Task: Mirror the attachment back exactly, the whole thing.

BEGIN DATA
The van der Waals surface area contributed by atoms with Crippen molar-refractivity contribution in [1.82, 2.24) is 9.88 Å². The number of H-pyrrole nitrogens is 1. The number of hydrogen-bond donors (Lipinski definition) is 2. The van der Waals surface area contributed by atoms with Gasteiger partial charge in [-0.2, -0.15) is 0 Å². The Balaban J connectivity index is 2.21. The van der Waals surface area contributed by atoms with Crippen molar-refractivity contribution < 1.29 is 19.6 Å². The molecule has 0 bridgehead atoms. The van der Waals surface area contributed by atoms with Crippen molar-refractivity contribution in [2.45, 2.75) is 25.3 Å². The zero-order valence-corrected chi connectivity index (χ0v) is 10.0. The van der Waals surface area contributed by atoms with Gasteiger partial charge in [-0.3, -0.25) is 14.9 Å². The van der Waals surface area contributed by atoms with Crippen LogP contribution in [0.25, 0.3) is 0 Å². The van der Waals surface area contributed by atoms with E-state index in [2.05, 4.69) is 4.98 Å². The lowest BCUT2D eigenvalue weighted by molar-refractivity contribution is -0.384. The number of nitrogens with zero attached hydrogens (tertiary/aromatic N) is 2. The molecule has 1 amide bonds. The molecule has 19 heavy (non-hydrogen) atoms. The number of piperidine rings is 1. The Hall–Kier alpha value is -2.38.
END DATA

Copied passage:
The van der Waals surface area contributed by atoms with Crippen molar-refractivity contribution in [1.82, 2.24) is 9.88 Å². The number of H-pyrrole nitrogens is 1. The number of hydrogen-bond donors (Lipinski definition) is 2. The van der Waals surface area contributed by atoms with Gasteiger partial charge in [-0.2, -0.15) is 0 Å². The Balaban J connectivity index is 2.21. The van der Waals surface area contributed by atoms with Crippen molar-refractivity contribution < 1.29 is 19.6 Å². The molecule has 0 bridgehead atoms. The van der Waals surface area contributed by atoms with Crippen molar-refractivity contribution in [2.45, 2.75) is 25.3 Å². The zero-order valence-corrected chi connectivity index (χ0v) is 10.0. The van der Waals surface area contributed by atoms with Gasteiger partial charge in [-0.3, -0.25) is 14.9 Å². The van der Waals surface area contributed by atoms with Crippen LogP contribution in [0.25, 0.3) is 0 Å². The van der Waals surface area contributed by atoms with E-state index in [2.05, 4.69) is 4.98 Å². The lowest BCUT2D eigenvalue weighted by molar-refractivity contribution is -0.384. The number of nitrogens with zero attached hydrogens (tertiary/aromatic N) is 2. The molecule has 1 amide bonds. The molecule has 19 heavy (non-hydrogen) atoms. The number of piperidine rings is 1. The Hall–Kier alpha value is -2.38.